TMA has tools to help you talk to your patients about the realities of diseases preventable by childhood and adult vaccinations. Each month’s installment features a different vaccine-preventable disease.
Child-bearing women may not realize they pass on disease-fighting antibodies to their babies, protecting them early in life. That protection improves greatly when women get certain vaccines before and during pregnancy. They also may not realize getting vaccinated right after pregnancy can stop the spread of illnesses.
Despite its name, Haemophilus influenzae type b – or Hib – doesn’t cause influenza. In the 1890s, doctors thought this bacteria might cause flu and – despite later research showing flu is caused by a virus – the name stuck.
Most people know little about diphtheria today thanks to the effectiveness of its vaccine. But fear of this highly contagious bacterial infection – which chokes off patients’ ability to breathe – was once so strong that it accidentally gave birth to a major sporting event: the Iditarod Trail Dog Sled Race.
Meningococcal B (MenB) vaccine is the new kid on the block for children and adolescents, having won Food and Drug Administration approval in 2014. This presents a problem for physicians: Because there is an older vaccine for the other types of meningococcal bacteria, many patients who’ve had that vaccine wrongly believe they’re also protected against MenB.
There are six different vaccines for hepatitis B in the United States, so there’s no shortage of tools to prevent it. Yet in 2016, more than 1,698 people in this country – and more than 780,000 worldwide – died from this viral liver infection, according to the U.S. Centers for Disease Control and Prevention (CDC) and the World Health Organization.
Tetanus goes by the nickname “lockjaw” for good reason: It causes painful spasms that typically occur in jaw muscles but can wrack the entire body, and can be fatal.
Although an anti-vaccine movement has continued to grow in Texas, the vast majority of voters support requiring vaccinations for Texas children, results from a poll released this week show. This is the third public opinion survey with very similar findings to be released in Texas in the past nine months.
Mumps spreads easily through sneezing and coughing, or just touching infected surfaces. A vaccine, first introduced in 1967, reduced U.S. cases by 99 percent, according to the Centers for Disease Control and Prevention (CDC).
Polio once terrified Americans. In the late 1940s and early 1950s, the virus crippled around 35,000 Americans a year, according to the Centers for Disease Control and Prevention. Because polio often attacked abdominal muscles used to breathe, many died or permanently needed a respirator called an iron lung.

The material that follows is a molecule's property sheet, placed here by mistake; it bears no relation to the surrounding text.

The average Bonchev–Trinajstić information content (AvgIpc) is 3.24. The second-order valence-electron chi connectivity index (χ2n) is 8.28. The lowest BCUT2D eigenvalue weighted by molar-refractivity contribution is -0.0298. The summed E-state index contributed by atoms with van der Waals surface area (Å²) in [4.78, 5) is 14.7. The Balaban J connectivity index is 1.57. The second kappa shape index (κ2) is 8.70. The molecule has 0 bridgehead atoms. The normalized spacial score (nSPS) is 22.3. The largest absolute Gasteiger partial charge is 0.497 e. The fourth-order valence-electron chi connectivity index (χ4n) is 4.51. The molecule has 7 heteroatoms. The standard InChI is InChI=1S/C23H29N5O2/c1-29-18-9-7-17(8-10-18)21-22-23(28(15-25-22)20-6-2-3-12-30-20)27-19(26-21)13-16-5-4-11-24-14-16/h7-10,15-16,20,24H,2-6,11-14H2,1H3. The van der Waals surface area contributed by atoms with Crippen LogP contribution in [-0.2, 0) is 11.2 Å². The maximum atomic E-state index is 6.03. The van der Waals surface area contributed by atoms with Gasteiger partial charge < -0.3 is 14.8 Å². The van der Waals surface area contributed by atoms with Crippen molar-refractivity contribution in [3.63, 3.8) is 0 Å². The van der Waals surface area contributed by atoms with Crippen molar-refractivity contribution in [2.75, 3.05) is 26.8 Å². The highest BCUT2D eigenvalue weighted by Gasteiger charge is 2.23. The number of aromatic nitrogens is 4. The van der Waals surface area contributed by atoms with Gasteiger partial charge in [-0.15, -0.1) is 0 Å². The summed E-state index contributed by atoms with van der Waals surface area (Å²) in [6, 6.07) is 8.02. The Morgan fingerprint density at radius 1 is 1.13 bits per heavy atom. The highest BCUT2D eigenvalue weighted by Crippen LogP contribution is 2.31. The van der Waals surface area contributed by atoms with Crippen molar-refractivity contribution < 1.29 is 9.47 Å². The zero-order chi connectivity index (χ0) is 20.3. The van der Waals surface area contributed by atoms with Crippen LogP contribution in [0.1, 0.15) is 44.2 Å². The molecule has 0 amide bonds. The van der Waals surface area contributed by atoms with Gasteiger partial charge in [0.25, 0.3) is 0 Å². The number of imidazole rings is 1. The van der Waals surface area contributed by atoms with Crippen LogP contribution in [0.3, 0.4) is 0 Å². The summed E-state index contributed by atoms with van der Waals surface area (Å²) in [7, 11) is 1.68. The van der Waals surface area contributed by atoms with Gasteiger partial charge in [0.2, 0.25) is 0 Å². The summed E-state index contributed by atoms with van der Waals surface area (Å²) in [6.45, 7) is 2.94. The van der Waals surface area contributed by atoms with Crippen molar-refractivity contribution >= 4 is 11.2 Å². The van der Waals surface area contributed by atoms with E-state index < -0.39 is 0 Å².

Rotavirus is so common that it’s the cause of most cases of diarrhea for young children in the world today, according to the Centers for Disease Control and Prevention (CDC). It is a highly contagious viral infection that inflames the lining of the stomach and intestines, and especially affects children 2 years old and younger.
The virus that causes rubella often appears deceptively mild — so mild in fact that one-quarter to half of people infected with it will have no symptoms at all, according to the Centers for Disease Control and Prevention (CDC).
The “whoop” that gives whooping cough its name is a terrifying sound. It’s the sound of someone — usually a child — gasping for breath.
The flu is serious, and the shot can prevent or minimize the illness. The United States can see up to 710,000 flu-related hospitalizations and up to 56,000 deaths each year, according to U.S. Centers for Disease Control and Prevention. Last year in Texas, a particularly bad year, there were more than 11,000 flu-related deaths, according to the Texas Department of State Health Services.
Remember those itchy pockmarks so many people used to get as kids? That’s the varicella-zoster virus, or chickenpox. Parents and patients might not know that same virus does double-duty: It can cause chickenpox when you’re young and reactivate later in life as a painful, blistery rash called shingles.
All Texas public schools (and most private schools) and colleges require students to have certain shots before they can attend classes.
Your patients might not be familiar with meningococcal disease because it is relatively rare in the United States. But when it hits, it’s nasty, leading to meningitis or bloodstream infections, among other ailments.
Your patients might not have heard of pneumococcal bacteria, but they probably know some of its serious conditions: Pneumonia, meningitis, sinusitis, blood infections, and ear infections.
Hepatitis A is a highly contagious viral infection that can make people very ill or even kill them. The disease attacks the liver, and people spread it through contact with infected fecal matter.
Measles, an awful disease that is incredibly contagious, was essentially eradicated in the United States, because most everyone got the vaccine against it. But it's making a comeback, including in a few areas in Texas.
HPV — short for human papillomavirus — is the world’s most common sexually transmitted infection. And it can cause cancer.
Immunizations: TMA and Texas Immunization Policy
Be Wise — Immunize
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